Bad relations between the EU and Moscow have helped cut exports of Italian shoes to Russia by around a fifth, the sector said in a letter to the bloc's foreign policy chief, urging consideration of economic effects before more sanctions are imposed.
The EU has imposed measures including economic sanctions in response to Moscow's annexation of Ukraine's Crimea region in March and the months of unrest that have followed. In turn, Russia has taken measures against imports, particularly food.
Footwear has not been specified by either side but Italy's exports have still been hit by Russian consumers becoming less keen on pricy imported goods.
EU foreign policy chief Federica Mogherini has to mediate between nations that have pushed for more sanctions, and others, such as her native Italy, which have favored a softer stance.
Cleto Sagripanti, head of Italian footwear industry association Assocalzaturifici, which groups brands such as Salvatore Ferragamo and Tod's, said the body appreciated geo-political issues but argued the EU could not ignore the impact the crisis is having on European businesses.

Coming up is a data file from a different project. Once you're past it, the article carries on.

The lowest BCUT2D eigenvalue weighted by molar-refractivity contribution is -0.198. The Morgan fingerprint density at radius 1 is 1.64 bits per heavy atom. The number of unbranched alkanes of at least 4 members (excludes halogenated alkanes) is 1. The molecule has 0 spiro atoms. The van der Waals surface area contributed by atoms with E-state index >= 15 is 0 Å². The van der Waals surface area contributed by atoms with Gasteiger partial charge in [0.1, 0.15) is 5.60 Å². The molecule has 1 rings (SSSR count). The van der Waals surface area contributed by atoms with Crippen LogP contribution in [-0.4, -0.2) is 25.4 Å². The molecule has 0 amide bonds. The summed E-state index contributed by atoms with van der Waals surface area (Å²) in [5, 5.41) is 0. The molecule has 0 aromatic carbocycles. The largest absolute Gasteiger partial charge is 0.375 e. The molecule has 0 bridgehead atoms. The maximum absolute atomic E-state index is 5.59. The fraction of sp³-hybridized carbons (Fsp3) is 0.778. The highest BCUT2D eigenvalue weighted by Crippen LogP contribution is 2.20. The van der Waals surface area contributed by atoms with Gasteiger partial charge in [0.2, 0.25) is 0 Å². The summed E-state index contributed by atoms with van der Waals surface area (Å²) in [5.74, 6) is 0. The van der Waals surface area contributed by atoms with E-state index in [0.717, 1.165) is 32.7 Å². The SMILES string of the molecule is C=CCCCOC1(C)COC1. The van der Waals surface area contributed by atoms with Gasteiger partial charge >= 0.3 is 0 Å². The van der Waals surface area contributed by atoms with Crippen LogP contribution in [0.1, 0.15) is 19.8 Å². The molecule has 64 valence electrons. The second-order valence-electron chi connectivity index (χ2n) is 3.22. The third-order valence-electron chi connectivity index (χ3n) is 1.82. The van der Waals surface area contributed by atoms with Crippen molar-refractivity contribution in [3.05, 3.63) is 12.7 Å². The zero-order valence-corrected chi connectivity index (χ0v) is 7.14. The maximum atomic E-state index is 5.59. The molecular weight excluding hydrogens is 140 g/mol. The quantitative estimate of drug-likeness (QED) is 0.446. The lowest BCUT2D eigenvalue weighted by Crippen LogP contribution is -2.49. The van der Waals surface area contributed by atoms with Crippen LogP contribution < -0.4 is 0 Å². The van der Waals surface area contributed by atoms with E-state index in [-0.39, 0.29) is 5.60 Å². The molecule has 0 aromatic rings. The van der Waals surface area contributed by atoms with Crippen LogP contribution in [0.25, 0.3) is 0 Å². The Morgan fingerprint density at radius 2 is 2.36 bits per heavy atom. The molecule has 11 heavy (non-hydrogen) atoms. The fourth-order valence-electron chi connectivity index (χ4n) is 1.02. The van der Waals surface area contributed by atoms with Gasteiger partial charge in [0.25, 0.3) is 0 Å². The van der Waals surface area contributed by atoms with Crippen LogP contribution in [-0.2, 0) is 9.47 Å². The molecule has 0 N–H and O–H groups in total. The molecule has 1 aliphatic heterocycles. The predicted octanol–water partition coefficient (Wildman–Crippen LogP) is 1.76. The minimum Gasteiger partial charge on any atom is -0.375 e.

Italy's 6,000 shoemaking companies employ 80,000 and in many cases, the small, specialist firms are located in regions with few alternative sources of employment.
Russia was Italy's fifth-biggest footwear export market in 2013, after France, Germany, the United States and Switzerland, which re-exports to nations including Russia.
Exports in the first half of this year fell 17.5 percent in volume and 21.4 percent in value compared with the first half of 2013, when the total value of exports to Russia was 643 million euros ($801 million), according to the industry body.
In the letter dated December 10, Sagripanti offered to share data with Mogherini and asked for a meeting to discuss how the EU can help address "this enormous challenge for our industry."
The EU External Action Service, headed by Mogherini, did not have any immediate comment.